End of Summer and Peach Season
by Chef Deb Traylor
It’s hard to believe we're at the end of summer in the Colorado Rockies. This is my favorite time of year, the delicious time when summer kisses fall. Days are cooler and nights require a jacket, the air is crisp and it’s absolutely perfect. It’s really a great time to be in Colorado. For those of you who only visit during ski season, it's worth it to visit during late, late summer.
Not only does cooler air signify the end of summer, it also means an abundance of produce from our local farmers and orchards. Currently we are near the end of Colorado peach season and the lines are long at the markets. Everyone wants to grab the last reminders of summer and preserve, freeze or bake the juicy peaches that have made the area around Palisade famous.
I have to admit stone fruit pies have been a struggle for me. In fact, when Ginger asks me to make a peach pie, I’ll look for a million ways to distract her or change her mind. You see peach/apricot pies are my Achilles heel. I’m a creative perfectionist. I want perfection every time. I want crisp, flaky crust, discernible fruit, a nice hold without a floury or gummy texture and not too much sugar. Sounds easy enough right? Alas, it has not been easy, as least for me. But I’m not a quitter and I’ve done a fair amount of testing, and I think we’ve come darn close with this recipe, combining our tried and true crust and borrowing a few ideas from America's Test Kitchen. That said I’m willing to fall on my sword and would happily trade an offspring for a foolproof, perfect every time peach pie recipe. :-)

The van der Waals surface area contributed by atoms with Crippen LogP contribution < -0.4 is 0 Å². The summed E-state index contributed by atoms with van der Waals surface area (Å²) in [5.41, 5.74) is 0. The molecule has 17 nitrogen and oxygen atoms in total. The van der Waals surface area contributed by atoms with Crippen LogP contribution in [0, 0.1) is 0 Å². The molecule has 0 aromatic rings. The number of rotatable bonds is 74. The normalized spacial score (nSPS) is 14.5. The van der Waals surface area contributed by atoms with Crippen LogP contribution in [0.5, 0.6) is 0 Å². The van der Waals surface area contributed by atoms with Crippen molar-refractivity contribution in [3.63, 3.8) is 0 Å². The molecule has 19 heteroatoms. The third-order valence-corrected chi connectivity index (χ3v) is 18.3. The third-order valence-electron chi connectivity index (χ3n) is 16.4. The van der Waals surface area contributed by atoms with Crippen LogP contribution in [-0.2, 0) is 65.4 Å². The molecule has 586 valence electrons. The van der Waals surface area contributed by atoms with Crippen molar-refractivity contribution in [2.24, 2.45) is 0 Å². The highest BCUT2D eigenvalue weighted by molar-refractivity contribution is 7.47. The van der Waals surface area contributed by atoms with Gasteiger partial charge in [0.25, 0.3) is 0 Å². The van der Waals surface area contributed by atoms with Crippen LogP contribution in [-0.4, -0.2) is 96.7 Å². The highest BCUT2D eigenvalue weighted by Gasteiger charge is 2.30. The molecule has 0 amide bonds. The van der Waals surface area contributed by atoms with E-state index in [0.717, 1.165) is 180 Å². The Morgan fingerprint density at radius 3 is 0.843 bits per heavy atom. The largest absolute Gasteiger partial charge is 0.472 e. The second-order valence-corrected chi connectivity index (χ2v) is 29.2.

Lattice-Top Peach Pie
(filling adapted from the America’s Test Kitchen Family Baking Book)
- Basic Pie Dough (see below)
- 2.5 lbs. fresh peaches (5-7) peeled or unpeeled, pitted and sliced 1/2 inch thick
- 1-1 1/2 cups sugar, plus 1 Tbsp. for finishing
- 4 tsp. cornstarch
- 1 Tbsp. fresh lemon juice
- pinch of salt
- egg wash: 1 egg whisked with 1 Tbsp. water
Prepare dough, form into two disks, cover in plastic wrap and chill for 4 hours or overnight.
Toss the peaches with 1 cup of sugar in a large bowl and let sit for 1 hour. If the peaches are tart, add up to 1/4 to 1/2 cup more sugar. While the peaches are macerating, begin rolling out the dough.
On a floured surface, roll one disk of dough to a 12” circle, and fit it onto 9” pie plate that has been sprayed with cooking spray. Let the excess dough hang over the sides. Cover lightly and chill for at least 30 minutes
On a floured surface roll the second disk of dough into a large rectangle: shoot for 13 x 10, but if you can go little larger. Transfer the dough to a parchment lined sheet pan and using a pastry cutter or a knife, cut the dough lengthwise into 8-10 strips. I like to vary the sizes. Separate the strips a little, cover and freeze for 30 minutes.
Preheat the oven to 425 degrees and adjust oven rack to the lowest position. Line a rimmed baking sheet with foil, and place it on the rack to heat.
Drain the peaches over a bowl into a colander. Reserve 1/4 cup peach juice (save the rest for blinis or freeze it in a popsicle). Reusing the original bowl, toss the drained fruit w/ 1/4 cup juice, cornstarch, lemon juice and salt until combined.